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Every parent wants to make a difference in his or her teen driver’s safety, but it’s not always easy to know if what you’re doing is working.
Will having another teen in the car really lead to a crash? Will 10 extra practice hours really make your new driver safer? Is it that big a deal if your teen stays out driving until 10 p.m., instead of 9 p.m. We designed our New Driver Deal to help you set these rules and limits, but we also know how difficult it can be to stick to them (especially when your teen wants just a little more freedom behind the wheel).
Fortunately, there’s a tool to help. Known as a Graduated licensing calculator, this resource from the Insurance Institute for Highway Safety shows you the real-world impact of adjusting the driving rules for your teen in clear terms: crashes and fatalities.
We’ll use our home state of Illinois as an example to see how small changes can increase or decrease these risks.
In Illinois, the state-mandated driving curfew for teens is 11 p.m., but let’s say you want to change it to a still-reasonable 9 p.m. Your teen might argue that those two hours don’t make a difference, but this would actually decrease your teen’s fatal crash risk by five percent. If you’re considering going the other way, however, and rolling back your teen’s driving curfew to midnight, you’d actually be increasing your teen’s risk of a fatal crash by two percent.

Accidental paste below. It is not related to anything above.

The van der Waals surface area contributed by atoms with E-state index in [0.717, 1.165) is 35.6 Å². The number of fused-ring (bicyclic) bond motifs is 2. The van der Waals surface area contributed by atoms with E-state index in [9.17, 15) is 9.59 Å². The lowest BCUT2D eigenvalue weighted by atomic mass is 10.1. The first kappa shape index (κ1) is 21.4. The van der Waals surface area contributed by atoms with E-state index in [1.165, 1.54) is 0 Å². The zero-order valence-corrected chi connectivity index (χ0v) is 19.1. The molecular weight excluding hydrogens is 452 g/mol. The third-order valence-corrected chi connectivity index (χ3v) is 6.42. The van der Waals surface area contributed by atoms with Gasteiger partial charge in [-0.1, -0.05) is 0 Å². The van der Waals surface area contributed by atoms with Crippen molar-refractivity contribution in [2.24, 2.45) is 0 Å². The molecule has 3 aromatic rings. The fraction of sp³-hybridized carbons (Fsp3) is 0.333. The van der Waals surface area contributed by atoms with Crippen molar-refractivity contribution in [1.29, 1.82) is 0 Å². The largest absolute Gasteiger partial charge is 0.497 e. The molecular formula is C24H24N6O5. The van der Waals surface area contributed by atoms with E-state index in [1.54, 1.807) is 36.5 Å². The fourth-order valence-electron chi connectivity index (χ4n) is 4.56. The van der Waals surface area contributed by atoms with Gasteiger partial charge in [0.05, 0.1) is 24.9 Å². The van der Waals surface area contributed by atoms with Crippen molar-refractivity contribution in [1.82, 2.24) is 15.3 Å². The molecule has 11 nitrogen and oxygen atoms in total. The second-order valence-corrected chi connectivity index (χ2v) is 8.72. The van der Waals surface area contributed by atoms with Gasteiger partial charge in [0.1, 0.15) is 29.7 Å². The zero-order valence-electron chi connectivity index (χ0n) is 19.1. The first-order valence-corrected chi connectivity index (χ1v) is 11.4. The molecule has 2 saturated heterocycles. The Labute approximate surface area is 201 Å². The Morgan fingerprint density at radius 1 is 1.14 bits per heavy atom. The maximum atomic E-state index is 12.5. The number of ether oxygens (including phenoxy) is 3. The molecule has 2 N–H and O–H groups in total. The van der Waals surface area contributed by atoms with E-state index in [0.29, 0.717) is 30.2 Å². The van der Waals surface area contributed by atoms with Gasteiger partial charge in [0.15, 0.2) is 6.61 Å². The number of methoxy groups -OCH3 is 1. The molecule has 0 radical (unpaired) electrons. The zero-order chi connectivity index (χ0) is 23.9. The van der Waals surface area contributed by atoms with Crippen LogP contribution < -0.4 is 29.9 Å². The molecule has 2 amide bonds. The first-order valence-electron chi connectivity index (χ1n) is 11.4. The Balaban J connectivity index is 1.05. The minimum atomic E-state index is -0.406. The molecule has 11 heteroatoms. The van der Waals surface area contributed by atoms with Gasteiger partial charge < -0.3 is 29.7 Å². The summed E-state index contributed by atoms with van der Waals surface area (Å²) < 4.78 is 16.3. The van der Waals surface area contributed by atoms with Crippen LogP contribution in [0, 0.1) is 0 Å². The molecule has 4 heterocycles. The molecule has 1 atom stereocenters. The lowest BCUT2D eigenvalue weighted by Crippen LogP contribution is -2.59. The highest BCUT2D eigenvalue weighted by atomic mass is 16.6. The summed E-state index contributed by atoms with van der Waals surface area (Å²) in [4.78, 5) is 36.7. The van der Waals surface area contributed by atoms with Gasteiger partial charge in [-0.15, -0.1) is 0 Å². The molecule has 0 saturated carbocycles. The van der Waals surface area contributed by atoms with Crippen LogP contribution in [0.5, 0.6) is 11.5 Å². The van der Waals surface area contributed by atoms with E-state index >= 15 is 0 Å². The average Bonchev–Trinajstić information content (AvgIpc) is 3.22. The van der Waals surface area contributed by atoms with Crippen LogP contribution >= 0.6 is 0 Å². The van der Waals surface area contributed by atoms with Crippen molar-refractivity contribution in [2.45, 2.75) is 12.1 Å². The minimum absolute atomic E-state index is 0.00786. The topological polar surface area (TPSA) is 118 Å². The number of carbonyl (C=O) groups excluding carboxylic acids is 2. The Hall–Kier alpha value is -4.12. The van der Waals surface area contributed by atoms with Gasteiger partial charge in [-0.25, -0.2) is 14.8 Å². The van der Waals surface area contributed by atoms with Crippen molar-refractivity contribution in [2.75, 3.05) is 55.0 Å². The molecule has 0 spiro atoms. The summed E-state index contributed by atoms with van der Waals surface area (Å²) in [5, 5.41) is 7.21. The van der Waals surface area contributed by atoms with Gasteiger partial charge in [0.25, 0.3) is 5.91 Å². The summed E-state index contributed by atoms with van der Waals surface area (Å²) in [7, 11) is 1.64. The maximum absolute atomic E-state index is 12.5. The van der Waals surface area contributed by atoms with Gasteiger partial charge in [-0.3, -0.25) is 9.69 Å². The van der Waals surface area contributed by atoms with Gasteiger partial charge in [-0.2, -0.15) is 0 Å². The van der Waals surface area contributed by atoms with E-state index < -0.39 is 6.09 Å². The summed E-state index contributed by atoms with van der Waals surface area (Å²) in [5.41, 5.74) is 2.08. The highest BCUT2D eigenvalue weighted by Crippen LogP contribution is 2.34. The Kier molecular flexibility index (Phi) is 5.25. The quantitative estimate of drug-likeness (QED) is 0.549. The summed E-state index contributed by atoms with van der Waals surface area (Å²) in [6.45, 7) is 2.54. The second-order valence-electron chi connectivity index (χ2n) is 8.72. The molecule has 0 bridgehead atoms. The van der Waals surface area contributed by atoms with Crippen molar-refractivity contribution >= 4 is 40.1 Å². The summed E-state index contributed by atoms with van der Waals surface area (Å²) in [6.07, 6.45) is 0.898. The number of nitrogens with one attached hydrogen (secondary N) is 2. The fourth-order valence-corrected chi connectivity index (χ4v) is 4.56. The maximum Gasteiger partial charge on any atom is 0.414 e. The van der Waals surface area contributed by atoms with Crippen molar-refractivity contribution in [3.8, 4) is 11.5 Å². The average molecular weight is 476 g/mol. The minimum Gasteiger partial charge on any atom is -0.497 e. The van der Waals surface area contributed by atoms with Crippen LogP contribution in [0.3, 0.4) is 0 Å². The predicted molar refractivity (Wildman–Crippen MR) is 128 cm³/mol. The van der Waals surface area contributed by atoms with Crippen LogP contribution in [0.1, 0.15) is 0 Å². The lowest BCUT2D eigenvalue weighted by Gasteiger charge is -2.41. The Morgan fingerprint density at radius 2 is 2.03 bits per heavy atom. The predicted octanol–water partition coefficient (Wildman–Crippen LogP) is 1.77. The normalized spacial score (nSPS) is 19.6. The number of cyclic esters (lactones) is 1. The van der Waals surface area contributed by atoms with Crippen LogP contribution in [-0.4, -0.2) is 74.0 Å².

Those numbers might seem relatively small, but in a dangerous situation they’ll mean everything. Consider the rules around passengers in the car. Illinois allows teens to drive unsupervised with one teen passenger, but banning these passengers would reduce your teen’s risk of a fatal crash by 16 percent. Allowing two passengers, on the other hand, actually increases this risk by seven percent.
In fact, just making these changes – no passengers, setting the curfew at 9 p.m. and racking up 70 practice hours – reduces your teen’s fatal crash risk by 21 percent. That’s not just a number, it’s a reality that could literally save your teen’s life.
We encourage you to try this tool out and see what changes you can make to better protect your new driver. We know it’s not always easy to put your foot down and stick to these rules, but hopefully this gives you a new perspective on the difference you can actually make.
DriveitHOME™ is an initiative of the National Safety Council, designed by and for parents of newly licensed teen drivers. DriveitHOME™ offers free resources parents can use to help their teen build experience to become safer drivers.
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